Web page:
"We'll hang Boies Penrose to a sour
(Continued on page 4)
change of
Mayor Dimick Announces That He
And City Attorney Story Will
Take Testimony Of III
After hearing the testimony of two
more witnesses in the case of Police
man Green, charged with striking
Ernest Stinson, who conducts a fish
market, Mayor Dimick announced
Monday night that he would hear the
testimony of Mrs. Irene Eisele, before
rendering a decision. Mrs. Eisele
lives in the alley north of the jail and
it is understood that she will testify
that she heard Stinson call Green a
bad name before the policeman
struck him. The following deposition
of Mrs. Eisele was introduced Mon
day night by Gordon E. Hayes, at
torney for Green, who said that the
witness was too ill to appear at the
"I, Irene Eisele, being duly sworn
on oath, say that I am a resident of
Oregon City, Oregon. That on the
25th of July, 1912, I was sitting on
the front porch of my residence which
is on the north side of the alley near
the city jail. That I am personally
acquainted with Officer S. R. Green
and that there was a man with him
whose name I unde rstand is Stin
son; that said Officer Green did not
use any abusive language toward said
Stinson, and all that I heard was that
Stinson said to Green, (a vulgar epi
thet is here omitted) at which time
Green struck Stinson with his fist
I know that Green only struck Stin
son one blow. This was in the even
ing of said 25th day of July, 1912. I
was about twenty-five feet distant
from the men at the time the blow
was struck. That I have no interest
in this case whatever."
Mayor Dimick asked if Mrs. Eisele's
condition was such that he could
question her at her home and was
told that it was. He then announced
that he and City Attorney Story
would call upon her and obtain her
Perry Lutz, of Clackamas, who was
arrested by Green the night before he
had the altercation with Stinson, cor
roborated Green's statement that he
searched him. the man Stinson, his
daughter and her escort pointed to
as having the gun. "Stinson says they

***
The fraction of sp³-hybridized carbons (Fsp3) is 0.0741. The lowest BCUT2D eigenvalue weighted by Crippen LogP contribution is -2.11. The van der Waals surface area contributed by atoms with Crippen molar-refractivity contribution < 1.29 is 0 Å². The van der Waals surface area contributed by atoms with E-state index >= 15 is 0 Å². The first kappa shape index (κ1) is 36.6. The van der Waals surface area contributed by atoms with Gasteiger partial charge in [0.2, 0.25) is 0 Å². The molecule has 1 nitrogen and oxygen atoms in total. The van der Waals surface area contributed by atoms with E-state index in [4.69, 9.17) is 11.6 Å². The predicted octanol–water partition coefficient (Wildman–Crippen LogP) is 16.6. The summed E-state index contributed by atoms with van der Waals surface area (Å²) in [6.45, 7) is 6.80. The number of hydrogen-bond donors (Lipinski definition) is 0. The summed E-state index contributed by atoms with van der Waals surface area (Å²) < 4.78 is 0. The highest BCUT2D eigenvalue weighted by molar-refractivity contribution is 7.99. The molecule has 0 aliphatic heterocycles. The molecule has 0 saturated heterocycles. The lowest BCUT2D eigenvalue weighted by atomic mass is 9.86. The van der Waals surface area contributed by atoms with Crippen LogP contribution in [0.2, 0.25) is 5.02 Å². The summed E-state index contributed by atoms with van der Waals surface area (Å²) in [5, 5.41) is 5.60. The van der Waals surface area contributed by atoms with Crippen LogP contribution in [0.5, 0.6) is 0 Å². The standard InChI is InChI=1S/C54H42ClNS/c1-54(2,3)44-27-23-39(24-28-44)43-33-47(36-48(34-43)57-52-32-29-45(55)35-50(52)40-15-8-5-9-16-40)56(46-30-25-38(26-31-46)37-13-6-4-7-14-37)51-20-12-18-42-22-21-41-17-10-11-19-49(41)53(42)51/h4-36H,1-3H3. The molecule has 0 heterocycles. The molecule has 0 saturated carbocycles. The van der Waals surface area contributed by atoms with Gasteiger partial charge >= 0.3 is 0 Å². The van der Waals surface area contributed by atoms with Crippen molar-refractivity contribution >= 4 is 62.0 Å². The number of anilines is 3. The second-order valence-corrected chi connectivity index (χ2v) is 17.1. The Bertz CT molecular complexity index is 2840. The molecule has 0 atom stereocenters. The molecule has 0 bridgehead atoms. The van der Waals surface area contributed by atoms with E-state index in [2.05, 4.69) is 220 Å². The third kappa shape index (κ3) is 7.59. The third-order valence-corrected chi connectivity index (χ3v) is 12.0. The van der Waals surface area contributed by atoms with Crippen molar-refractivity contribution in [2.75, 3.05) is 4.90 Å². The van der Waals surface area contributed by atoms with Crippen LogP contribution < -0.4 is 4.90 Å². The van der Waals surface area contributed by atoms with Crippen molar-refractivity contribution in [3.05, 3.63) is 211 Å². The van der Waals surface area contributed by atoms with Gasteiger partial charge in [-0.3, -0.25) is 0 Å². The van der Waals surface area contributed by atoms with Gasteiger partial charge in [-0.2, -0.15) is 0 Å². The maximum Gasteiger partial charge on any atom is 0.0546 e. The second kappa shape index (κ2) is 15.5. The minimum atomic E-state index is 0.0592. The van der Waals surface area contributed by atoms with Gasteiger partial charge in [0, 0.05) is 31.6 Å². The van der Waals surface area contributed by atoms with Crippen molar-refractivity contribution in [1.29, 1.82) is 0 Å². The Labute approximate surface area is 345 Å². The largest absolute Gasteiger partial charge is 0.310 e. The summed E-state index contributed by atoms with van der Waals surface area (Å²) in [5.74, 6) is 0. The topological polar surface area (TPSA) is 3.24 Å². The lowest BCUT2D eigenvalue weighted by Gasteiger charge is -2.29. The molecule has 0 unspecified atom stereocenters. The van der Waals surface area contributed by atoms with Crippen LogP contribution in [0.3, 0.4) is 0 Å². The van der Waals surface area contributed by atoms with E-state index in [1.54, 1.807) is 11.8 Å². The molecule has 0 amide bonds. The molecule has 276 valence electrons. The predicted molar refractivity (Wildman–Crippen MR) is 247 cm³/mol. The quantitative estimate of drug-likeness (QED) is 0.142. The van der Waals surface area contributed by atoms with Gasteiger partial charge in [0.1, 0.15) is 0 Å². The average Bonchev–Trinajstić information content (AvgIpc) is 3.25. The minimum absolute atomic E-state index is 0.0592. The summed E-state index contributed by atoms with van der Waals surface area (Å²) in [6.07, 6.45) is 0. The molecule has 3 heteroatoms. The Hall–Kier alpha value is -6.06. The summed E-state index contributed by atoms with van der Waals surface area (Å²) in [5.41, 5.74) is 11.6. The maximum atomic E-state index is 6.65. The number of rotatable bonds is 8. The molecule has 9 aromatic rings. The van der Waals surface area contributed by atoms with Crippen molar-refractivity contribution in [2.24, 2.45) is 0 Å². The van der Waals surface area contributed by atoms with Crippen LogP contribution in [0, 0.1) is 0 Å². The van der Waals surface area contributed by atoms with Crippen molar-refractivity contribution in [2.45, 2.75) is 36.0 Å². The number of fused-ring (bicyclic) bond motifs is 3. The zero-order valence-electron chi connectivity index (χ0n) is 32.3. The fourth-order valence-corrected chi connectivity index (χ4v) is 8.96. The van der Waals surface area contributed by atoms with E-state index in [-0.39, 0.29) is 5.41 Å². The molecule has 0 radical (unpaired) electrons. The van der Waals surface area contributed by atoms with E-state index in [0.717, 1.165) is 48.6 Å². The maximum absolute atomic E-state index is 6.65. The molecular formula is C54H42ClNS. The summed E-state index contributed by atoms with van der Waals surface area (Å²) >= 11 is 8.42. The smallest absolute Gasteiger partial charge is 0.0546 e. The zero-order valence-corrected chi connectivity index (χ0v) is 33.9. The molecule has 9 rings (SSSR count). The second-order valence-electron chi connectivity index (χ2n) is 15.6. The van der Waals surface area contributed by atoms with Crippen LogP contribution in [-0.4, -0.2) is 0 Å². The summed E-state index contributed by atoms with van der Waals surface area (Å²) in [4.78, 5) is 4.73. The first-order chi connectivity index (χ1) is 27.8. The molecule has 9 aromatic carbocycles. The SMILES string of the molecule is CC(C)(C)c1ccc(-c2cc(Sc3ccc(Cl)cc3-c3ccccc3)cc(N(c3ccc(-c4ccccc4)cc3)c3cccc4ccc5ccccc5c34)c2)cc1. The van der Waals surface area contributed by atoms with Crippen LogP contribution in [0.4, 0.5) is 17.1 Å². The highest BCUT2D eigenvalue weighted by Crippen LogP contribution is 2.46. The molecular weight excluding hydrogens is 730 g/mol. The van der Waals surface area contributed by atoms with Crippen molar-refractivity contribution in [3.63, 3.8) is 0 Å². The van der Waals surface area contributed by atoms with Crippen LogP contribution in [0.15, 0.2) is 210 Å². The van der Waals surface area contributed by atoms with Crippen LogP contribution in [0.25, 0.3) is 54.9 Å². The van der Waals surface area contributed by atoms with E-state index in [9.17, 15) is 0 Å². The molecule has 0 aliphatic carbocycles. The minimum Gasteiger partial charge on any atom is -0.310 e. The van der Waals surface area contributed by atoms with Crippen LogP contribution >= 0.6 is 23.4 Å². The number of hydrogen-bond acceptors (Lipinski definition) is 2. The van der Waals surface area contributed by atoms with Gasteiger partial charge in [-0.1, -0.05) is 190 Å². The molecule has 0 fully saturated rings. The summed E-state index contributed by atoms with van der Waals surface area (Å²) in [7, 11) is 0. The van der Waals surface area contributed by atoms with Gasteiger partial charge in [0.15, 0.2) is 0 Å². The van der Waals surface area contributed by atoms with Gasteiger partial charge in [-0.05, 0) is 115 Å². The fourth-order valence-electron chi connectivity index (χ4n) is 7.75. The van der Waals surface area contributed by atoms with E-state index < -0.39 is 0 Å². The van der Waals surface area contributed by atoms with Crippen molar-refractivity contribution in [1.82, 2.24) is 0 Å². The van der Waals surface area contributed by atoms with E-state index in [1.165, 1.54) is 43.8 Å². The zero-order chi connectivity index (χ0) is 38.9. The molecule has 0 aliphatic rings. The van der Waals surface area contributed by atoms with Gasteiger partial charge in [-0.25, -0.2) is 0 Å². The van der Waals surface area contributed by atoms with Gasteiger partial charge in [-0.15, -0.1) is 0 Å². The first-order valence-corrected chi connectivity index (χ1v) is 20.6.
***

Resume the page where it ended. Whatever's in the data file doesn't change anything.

pointed to the other man, who escap
ed. Lutz and the other man, who es
caped, were accused of having insult
ed Miss Stinson and her escort. The
witness testified that Green asked
Stinson and the other man to aid him
in taking the men to jail.
Ben Huntley, a mill worker, said
that he saw Gree"h strike Stinson.
The witness was positive the police
man called the other man the bad
name. He said Green first pushed
Stinson against a picket fence and
then struck him on the face. Green's
contention is that Stinson called him
a bad name before he dealt him the
PARIS, Aug. 5. Raymond Poinca
ire, the French Premier, started to
day for Russia with all the ceremony
that usually marks a state pilgrimage.
Aristide Briand, Minister of .Justice;
Thebphile Delcasse, Minister of Ma
rine; Albert Le Brun, Minister for the
Colonies; Armand Meelard, Chief of
Protocol; Louis Lepine, Prefect of
Police of Paris; the Secretaries and
attaches of the Russian embassy and
the staff of the French Foreign office
were all present at the station to em
phasize the occasion, while in the
Premier's train traveled all the lead
ing journalists of France, who always
mobilize when questions of high pol
itics are in the air.
Near-Easter questions and the Franco-Russian
Naval convention, the sig
nature of which M. Poincaire in St.
Petersburg will bring the whole of
the fighting forces of the allies with
in the terms of an offensive and de
fensive alliance, are to be the main
subjects of discussion between the
Emperor of. Russia, Segius Sazanoff,
Russian-Minister for Foreign Affairs
and the French visitor.
The most prominent feature of the
visit will be the Franco-Russian Na
val agreement, which will claim im
mediate attention.
The eventual opening of the Darda
nelles, and the steps necessary for
its accomplishment, also are to be
discussed during the fourteen days'
visit of M. Poincaire.
It is pointed out here that this is
likely to be the burning question In